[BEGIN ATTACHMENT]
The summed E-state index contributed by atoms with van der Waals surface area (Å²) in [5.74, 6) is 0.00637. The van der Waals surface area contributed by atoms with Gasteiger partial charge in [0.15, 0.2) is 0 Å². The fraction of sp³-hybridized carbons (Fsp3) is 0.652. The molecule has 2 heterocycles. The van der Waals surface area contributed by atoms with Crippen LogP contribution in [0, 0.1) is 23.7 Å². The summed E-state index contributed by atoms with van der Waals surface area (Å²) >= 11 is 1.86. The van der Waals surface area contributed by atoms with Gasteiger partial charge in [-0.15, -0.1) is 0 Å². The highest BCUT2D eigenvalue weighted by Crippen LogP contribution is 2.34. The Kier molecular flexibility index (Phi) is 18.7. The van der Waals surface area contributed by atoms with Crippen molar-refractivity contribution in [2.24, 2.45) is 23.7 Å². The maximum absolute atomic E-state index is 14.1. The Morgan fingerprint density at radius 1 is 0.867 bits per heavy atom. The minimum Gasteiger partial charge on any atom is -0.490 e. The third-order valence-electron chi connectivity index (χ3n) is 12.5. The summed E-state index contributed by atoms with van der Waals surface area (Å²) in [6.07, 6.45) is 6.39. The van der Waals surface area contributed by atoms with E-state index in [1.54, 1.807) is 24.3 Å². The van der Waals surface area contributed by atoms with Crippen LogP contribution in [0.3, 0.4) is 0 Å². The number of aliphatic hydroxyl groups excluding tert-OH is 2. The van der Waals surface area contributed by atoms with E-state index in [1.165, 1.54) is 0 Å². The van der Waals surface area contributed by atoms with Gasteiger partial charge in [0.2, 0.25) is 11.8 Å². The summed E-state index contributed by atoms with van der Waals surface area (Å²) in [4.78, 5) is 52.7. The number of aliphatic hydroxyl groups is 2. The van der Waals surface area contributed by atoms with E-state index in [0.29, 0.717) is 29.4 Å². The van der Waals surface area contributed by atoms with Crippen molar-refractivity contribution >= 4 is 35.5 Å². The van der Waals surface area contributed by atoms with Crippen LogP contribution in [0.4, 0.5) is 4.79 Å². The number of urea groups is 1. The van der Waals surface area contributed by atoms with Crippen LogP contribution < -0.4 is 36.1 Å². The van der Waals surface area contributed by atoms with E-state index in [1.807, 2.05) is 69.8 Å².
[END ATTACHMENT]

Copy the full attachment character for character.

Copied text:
The summed E-state index contributed by atoms with van der Waals surface area (Å²) in [5.74, 6) is 0.00637. The van der Waals surface area contributed by atoms with Gasteiger partial charge in [0.15, 0.2) is 0 Å². The fraction of sp³-hybridized carbons (Fsp3) is 0.652. The molecule has 2 heterocycles. The van der Waals surface area contributed by atoms with Crippen LogP contribution in [0, 0.1) is 23.7 Å². The summed E-state index contributed by atoms with van der Waals surface area (Å²) >= 11 is 1.86. The van der Waals surface area contributed by atoms with Gasteiger partial charge in [-0.15, -0.1) is 0 Å². The highest BCUT2D eigenvalue weighted by Crippen LogP contribution is 2.34. The Kier molecular flexibility index (Phi) is 18.7. The van der Waals surface area contributed by atoms with Crippen molar-refractivity contribution in [2.24, 2.45) is 23.7 Å². The maximum absolute atomic E-state index is 14.1. The Morgan fingerprint density at radius 1 is 0.867 bits per heavy atom. The minimum Gasteiger partial charge on any atom is -0.490 e. The third-order valence-electron chi connectivity index (χ3n) is 12.5. The summed E-state index contributed by atoms with van der Waals surface area (Å²) in [6.07, 6.45) is 6.39. The van der Waals surface area contributed by atoms with E-state index in [1.54, 1.807) is 24.3 Å². The van der Waals surface area contributed by atoms with Crippen LogP contribution in [0.3, 0.4) is 0 Å². The number of aliphatic hydroxyl groups excluding tert-OH is 2. The van der Waals surface area contributed by atoms with E-state index in [1.165, 1.54) is 0 Å². The van der Waals surface area contributed by atoms with Gasteiger partial charge in [0.2, 0.25) is 11.8 Å². The summed E-state index contributed by atoms with van der Waals surface area (Å²) in [4.78, 5) is 52.7. The number of aliphatic hydroxyl groups is 2. The van der Waals surface area contributed by atoms with E-state index in [0.29, 0.717) is 29.4 Å². The van der Waals surface area contributed by atoms with Crippen molar-refractivity contribution >= 4 is 35.5 Å². The van der Waals surface area contributed by atoms with Crippen LogP contribution in [0.4, 0.5) is 4.79 Å². The number of urea groups is 1. The van der Waals surface area contributed by atoms with Crippen LogP contribution < -0.4 is 36.1 Å². The van der Waals surface area contributed by atoms with E-state index in [1.807, 2.05) is 69.8 Å².